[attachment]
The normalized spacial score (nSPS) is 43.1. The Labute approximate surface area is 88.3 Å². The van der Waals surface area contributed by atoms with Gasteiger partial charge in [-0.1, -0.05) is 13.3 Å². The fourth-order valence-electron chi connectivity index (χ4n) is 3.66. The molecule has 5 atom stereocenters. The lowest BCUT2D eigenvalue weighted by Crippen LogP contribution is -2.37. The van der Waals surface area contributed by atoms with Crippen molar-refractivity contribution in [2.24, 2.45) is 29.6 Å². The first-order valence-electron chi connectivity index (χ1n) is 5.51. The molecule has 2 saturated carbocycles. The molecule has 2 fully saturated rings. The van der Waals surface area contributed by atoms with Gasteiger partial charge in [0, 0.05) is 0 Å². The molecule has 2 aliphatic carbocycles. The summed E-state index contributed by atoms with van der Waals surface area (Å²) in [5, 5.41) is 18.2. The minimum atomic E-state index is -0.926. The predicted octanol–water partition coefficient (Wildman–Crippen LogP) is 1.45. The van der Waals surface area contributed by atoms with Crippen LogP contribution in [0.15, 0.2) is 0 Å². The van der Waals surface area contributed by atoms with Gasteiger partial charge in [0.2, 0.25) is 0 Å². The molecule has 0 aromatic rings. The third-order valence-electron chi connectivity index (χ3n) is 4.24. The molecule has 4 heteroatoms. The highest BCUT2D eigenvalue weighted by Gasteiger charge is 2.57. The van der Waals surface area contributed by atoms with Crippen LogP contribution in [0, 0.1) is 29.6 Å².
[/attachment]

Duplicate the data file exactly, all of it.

The normalized spacial score (nSPS) is 43.1. The Labute approximate surface area is 88.3 Å². The van der Waals surface area contributed by atoms with Gasteiger partial charge in [-0.1, -0.05) is 13.3 Å². The fourth-order valence-electron chi connectivity index (χ4n) is 3.66. The molecule has 5 atom stereocenters. The lowest BCUT2D eigenvalue weighted by Crippen LogP contribution is -2.37. The van der Waals surface area contributed by atoms with Crippen molar-refractivity contribution in [2.24, 2.45) is 29.6 Å². The first-order valence-electron chi connectivity index (χ1n) is 5.51. The molecule has 2 saturated carbocycles. The molecule has 2 fully saturated rings. The van der Waals surface area contributed by atoms with Gasteiger partial charge in [0, 0.05) is 0 Å². The molecule has 2 aliphatic carbocycles. The summed E-state index contributed by atoms with van der Waals surface area (Å²) in [5, 5.41) is 18.2. The minimum atomic E-state index is -0.926. The predicted octanol–water partition coefficient (Wildman–Crippen LogP) is 1.45. The van der Waals surface area contributed by atoms with Crippen LogP contribution in [0.15, 0.2) is 0 Å². The van der Waals surface area contributed by atoms with Gasteiger partial charge in [0.2, 0.25) is 0 Å². The molecule has 0 aromatic rings. The third-order valence-electron chi connectivity index (χ3n) is 4.24. The molecule has 4 heteroatoms. The highest BCUT2D eigenvalue weighted by Gasteiger charge is 2.57. The van der Waals surface area contributed by atoms with Crippen LogP contribution in [0, 0.1) is 29.6 Å².